Friday, then, began with another helping of the Best Brunch Ever, served up at Cafe Europa. Jenifer and I had discovered this place towards the end of our last trip to Copenhagen, and it was one of the chief experiences we were determined to repeat. On our first stroll down Strøget this time, we both sighed in relief as we saw that Europa ("Since 1989") still occupied the same corner.
It's been suggested that I have a touch of OCD, so I endeavor where possible to try new things, to avoid the safe, familiar, comfortable patterns. This is most easily and fruitfully done when traveling. Sometimes, though, it's best to stick with what works, and that's where the concept of Repetition Makes Us Happy, as Jenifer likes to tease, really shines.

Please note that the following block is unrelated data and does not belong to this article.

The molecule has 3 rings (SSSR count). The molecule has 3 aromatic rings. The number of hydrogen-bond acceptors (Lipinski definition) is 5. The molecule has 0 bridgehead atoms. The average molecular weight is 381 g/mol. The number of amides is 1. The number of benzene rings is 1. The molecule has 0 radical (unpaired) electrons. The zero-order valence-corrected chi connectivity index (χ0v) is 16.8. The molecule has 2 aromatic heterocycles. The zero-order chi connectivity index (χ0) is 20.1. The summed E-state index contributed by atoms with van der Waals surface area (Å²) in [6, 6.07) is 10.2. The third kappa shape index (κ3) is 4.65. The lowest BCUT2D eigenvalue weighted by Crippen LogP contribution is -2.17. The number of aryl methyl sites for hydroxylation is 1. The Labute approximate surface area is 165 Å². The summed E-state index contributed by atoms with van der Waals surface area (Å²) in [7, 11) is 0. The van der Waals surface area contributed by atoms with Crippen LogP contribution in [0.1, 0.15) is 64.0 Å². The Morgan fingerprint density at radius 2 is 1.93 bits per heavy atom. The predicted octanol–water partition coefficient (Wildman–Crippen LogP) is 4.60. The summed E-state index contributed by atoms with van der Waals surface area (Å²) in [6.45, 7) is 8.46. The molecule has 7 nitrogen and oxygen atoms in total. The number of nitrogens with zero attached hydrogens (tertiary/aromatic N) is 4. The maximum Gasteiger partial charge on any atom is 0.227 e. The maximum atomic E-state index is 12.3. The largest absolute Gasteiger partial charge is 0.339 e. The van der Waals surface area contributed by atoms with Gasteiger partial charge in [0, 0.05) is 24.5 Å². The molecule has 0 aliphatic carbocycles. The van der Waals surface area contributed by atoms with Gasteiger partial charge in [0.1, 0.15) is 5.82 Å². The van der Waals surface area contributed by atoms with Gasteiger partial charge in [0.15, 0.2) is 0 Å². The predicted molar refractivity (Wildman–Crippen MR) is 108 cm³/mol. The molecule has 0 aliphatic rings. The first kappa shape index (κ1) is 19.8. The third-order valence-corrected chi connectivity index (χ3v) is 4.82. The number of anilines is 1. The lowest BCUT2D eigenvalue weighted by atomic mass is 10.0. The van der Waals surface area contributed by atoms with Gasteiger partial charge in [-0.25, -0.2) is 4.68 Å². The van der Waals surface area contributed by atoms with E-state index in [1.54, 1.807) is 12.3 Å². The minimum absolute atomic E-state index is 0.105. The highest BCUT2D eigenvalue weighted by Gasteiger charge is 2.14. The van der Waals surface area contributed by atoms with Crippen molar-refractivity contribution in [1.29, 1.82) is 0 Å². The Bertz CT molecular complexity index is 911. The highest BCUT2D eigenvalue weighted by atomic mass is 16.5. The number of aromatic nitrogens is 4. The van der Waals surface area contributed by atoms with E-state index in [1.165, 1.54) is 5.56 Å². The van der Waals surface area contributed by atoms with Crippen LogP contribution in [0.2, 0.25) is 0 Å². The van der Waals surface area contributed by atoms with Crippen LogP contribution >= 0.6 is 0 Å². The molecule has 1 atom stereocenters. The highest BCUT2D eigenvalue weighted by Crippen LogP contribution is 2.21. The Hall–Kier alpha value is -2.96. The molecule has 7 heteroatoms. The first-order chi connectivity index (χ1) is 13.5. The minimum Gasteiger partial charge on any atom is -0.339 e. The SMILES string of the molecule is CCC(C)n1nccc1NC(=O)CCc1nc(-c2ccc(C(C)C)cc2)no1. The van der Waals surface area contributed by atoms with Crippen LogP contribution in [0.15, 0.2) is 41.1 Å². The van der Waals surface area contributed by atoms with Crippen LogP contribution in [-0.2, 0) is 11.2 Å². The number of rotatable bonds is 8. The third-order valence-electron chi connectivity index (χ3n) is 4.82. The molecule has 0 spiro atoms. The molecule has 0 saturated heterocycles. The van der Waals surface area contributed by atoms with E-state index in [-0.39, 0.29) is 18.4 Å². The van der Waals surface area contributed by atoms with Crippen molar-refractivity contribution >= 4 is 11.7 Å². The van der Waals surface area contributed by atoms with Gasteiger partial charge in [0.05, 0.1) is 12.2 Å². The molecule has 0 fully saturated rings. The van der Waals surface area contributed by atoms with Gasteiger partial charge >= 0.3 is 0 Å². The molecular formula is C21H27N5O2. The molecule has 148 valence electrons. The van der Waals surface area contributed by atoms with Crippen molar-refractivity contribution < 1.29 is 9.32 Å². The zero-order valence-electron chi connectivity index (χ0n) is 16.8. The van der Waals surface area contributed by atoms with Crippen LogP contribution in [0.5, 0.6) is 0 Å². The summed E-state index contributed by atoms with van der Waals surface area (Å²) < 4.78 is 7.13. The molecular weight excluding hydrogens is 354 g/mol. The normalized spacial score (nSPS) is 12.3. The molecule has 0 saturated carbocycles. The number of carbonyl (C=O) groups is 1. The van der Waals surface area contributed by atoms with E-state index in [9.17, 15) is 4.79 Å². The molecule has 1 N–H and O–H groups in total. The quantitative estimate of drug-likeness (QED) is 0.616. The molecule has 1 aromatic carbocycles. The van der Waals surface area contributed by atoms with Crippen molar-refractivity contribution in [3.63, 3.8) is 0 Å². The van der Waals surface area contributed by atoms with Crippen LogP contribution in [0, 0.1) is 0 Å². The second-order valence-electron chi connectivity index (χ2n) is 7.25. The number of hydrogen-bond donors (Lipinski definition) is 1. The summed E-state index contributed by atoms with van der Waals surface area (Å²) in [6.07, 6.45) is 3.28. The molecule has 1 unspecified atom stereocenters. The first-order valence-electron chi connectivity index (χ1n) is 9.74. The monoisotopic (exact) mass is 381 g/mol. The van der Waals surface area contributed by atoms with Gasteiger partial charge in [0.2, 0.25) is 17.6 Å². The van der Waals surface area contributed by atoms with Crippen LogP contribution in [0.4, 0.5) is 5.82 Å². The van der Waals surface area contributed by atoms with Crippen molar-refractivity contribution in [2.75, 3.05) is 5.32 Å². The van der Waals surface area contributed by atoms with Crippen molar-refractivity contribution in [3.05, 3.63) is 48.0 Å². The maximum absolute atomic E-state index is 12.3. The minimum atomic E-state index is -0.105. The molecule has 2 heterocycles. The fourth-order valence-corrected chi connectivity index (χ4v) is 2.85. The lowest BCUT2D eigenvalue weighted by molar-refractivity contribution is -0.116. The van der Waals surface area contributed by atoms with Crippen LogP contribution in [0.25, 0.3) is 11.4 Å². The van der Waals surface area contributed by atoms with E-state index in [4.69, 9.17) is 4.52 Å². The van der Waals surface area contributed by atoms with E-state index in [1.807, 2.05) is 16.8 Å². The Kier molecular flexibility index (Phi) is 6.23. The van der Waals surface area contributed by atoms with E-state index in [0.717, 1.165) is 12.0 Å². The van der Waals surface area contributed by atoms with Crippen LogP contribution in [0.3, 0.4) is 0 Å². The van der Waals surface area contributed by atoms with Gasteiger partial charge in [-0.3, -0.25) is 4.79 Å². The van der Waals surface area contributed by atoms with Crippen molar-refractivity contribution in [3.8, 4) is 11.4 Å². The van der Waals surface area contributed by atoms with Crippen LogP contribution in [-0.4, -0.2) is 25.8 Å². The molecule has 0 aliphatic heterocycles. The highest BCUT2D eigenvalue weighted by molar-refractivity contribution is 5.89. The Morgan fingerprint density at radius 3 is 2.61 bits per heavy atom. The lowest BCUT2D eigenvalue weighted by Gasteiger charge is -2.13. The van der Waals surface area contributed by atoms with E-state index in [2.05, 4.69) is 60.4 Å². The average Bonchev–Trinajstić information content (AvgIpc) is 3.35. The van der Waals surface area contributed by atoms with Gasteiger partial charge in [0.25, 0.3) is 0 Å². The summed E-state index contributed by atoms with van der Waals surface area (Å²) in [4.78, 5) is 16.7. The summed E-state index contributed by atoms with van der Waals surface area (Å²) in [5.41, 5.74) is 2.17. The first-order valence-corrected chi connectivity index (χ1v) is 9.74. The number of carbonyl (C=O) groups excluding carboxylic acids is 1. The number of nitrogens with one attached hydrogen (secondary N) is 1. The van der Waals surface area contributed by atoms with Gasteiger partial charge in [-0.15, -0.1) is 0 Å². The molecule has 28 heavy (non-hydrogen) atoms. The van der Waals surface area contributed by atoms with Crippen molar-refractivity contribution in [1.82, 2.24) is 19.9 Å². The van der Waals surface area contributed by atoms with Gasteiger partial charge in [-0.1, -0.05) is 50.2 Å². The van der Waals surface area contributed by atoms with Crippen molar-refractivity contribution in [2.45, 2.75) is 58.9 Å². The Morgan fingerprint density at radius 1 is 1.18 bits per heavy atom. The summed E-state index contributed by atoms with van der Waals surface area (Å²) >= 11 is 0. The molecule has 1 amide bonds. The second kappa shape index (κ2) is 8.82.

We followed up our repast with a trip to the Danish Museum of Art and Design, completing our Nordic design hat trick. The 20th century exhibits were the most exciting, and it was illuminating to see everyday objects -- chairs, lamps, posters -- embodying the concepts I'd studied in graduate school. Here the accompanying words of Adorno and Baudrillard and Lyotard came to life, here one saw how the design, production, and consumption of material culture informed a nation's identity. From "Ecology, recycling, and sustainable design":